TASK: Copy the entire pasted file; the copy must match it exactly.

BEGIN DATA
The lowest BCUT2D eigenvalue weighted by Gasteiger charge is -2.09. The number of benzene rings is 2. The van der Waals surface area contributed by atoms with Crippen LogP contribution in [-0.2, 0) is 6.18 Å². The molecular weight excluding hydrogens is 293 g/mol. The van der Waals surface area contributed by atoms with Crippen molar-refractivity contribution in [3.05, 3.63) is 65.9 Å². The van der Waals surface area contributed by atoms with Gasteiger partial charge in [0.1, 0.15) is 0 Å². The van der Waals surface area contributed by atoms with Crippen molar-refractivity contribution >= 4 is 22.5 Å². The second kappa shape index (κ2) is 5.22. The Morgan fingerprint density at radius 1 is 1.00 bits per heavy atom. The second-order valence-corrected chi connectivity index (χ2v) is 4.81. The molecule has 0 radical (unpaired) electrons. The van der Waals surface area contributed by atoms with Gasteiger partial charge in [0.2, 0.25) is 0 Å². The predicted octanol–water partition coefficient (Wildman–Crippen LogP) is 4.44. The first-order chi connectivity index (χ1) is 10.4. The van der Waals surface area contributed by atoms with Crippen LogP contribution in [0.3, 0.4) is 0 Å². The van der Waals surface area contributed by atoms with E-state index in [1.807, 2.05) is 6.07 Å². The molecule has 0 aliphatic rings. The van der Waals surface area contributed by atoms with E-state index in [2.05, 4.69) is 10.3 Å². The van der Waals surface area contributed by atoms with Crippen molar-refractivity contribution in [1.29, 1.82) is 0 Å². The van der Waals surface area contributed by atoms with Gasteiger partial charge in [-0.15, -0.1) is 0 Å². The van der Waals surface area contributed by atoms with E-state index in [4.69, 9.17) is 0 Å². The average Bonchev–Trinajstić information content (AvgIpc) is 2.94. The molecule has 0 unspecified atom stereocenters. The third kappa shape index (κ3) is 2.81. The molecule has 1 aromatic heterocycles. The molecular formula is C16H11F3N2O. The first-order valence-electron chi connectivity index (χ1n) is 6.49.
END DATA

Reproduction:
The lowest BCUT2D eigenvalue weighted by Gasteiger charge is -2.09. The number of benzene rings is 2. The van der Waals surface area contributed by atoms with Crippen LogP contribution in [-0.2, 0) is 6.18 Å². The molecular weight excluding hydrogens is 293 g/mol. The van der Waals surface area contributed by atoms with Crippen molar-refractivity contribution in [3.05, 3.63) is 65.9 Å². The van der Waals surface area contributed by atoms with Gasteiger partial charge in [0.1, 0.15) is 0 Å². The van der Waals surface area contributed by atoms with Crippen molar-refractivity contribution >= 4 is 22.5 Å². The second kappa shape index (κ2) is 5.22. The Morgan fingerprint density at radius 1 is 1.00 bits per heavy atom. The second-order valence-corrected chi connectivity index (χ2v) is 4.81. The molecule has 0 radical (unpaired) electrons. The van der Waals surface area contributed by atoms with Gasteiger partial charge in [0.2, 0.25) is 0 Å². The predicted octanol–water partition coefficient (Wildman–Crippen LogP) is 4.44. The first-order chi connectivity index (χ1) is 10.4. The van der Waals surface area contributed by atoms with Crippen LogP contribution in [0.3, 0.4) is 0 Å². The van der Waals surface area contributed by atoms with E-state index in [1.807, 2.05) is 6.07 Å². The molecule has 0 aliphatic rings. The van der Waals surface area contributed by atoms with E-state index in [2.05, 4.69) is 10.3 Å². The van der Waals surface area contributed by atoms with Crippen molar-refractivity contribution in [1.29, 1.82) is 0 Å². The van der Waals surface area contributed by atoms with Gasteiger partial charge in [-0.15, -0.1) is 0 Å². The van der Waals surface area contributed by atoms with E-state index in [4.69, 9.17) is 0 Å². The average Bonchev–Trinajstić information content (AvgIpc) is 2.94. The molecule has 0 unspecified atom stereocenters. The third kappa shape index (κ3) is 2.81. The molecule has 1 aromatic heterocycles. The molecular formula is C16H11F3N2O. The first-order valence-electron chi connectivity index (χ1n) is 6.49.